- drm2: Fix issues preventing the use of more than one graphics device.
- Fix detection of duplicate symbols in kernel modules.
- ipfilter: Fix a kernel panic when altering the ipf state table size at runtime.
- Fix a couple use-after-free issues.
- Fix IPv6-IPsec-AH tunnels.
- Fix inverted logic that could crash the kernel.
- Fix out-of-bounds read.
- Strengthen sanity checks (AH/ESP).
- IPv6: Kick nested IPv6 fragments.
- ksh: Create HISTFILE with mode 0600, not 777.
- Fix time goes backwards problems.
- Fix problem using the ps command in ddb.
- tlp(4): Fix timeout using the Legacy Network Adapter in Microsoft Windows Server Hyper-V VMs.
- ypserv(8): Avoid returning stale request data to the client.
Please use a mirror site close to you.
The NetBSD 7.1.2 release provides supported binary distributions for the following systems:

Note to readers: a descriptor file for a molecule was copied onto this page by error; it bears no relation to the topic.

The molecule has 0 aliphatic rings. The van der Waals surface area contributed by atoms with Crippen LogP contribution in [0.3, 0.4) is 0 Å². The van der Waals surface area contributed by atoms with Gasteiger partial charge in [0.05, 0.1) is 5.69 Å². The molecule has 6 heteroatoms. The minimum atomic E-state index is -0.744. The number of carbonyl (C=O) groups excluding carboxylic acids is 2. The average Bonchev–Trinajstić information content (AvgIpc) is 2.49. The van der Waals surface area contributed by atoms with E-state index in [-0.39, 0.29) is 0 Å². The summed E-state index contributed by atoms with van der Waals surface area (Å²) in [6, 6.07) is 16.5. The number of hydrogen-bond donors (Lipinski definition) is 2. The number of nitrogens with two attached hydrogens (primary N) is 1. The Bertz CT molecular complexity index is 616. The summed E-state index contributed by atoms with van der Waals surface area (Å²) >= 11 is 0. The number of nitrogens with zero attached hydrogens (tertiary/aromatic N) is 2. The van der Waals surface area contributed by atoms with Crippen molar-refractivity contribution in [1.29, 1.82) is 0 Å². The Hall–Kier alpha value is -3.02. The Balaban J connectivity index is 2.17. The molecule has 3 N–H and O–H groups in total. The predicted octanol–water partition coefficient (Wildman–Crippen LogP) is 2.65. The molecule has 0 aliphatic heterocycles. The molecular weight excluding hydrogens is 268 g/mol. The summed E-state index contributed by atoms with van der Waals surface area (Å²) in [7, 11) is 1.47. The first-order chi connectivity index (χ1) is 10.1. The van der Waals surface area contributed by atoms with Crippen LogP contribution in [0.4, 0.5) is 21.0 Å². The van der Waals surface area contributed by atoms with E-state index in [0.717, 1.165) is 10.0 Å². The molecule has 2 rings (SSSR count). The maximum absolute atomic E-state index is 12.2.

|NetBSD/acorn26||Acorn Archimedes, A-series and R-series systems|
|NetBSD/acorn32||Acorn RiscPC/A7000, VLSI RC7500|
|NetBSD/algor||Algorithmics, Ltd. MIPS evaluation boards|
|NetBSD/alpha||Digital/Compaq Alpha (64-bit)|
|NetBSD/amd64||AMD family processors like Opteron, Athlon64, and Intel CPUs with EM64T extension|
|NetBSD/amiga||Commodore Amiga and MacroSystem DraCo|
|NetBSD/amigappc||PowerPC-based Amiga boards.|
|NetBSD/arc||MIPS-based machines following the Advanced RISC Computing spec|
|NetBSD/atari||Atari TT030, Falcon, Hades|
|NetBSD/bebox||Be Inc's BeBox|
|NetBSD/cats||Chalice Technology's CATS and Intel's EBSA-285 evaluation boards|
|NetBSD/cesfic||CES FIC8234 VME processor board|
|NetBSD/cobalt||Cobalt Networks' MIPS-based Microservers|
|NetBSD/dreamcast||Sega Dreamcast game console|
|NetBSD/emips||The Extensible MIPS architecture from Microsoft Research|
|NetBSD/epoc32||Psion EPOC PDAs|
|NetBSD/evbarm||Various ARM-based evaluation boards and appliances|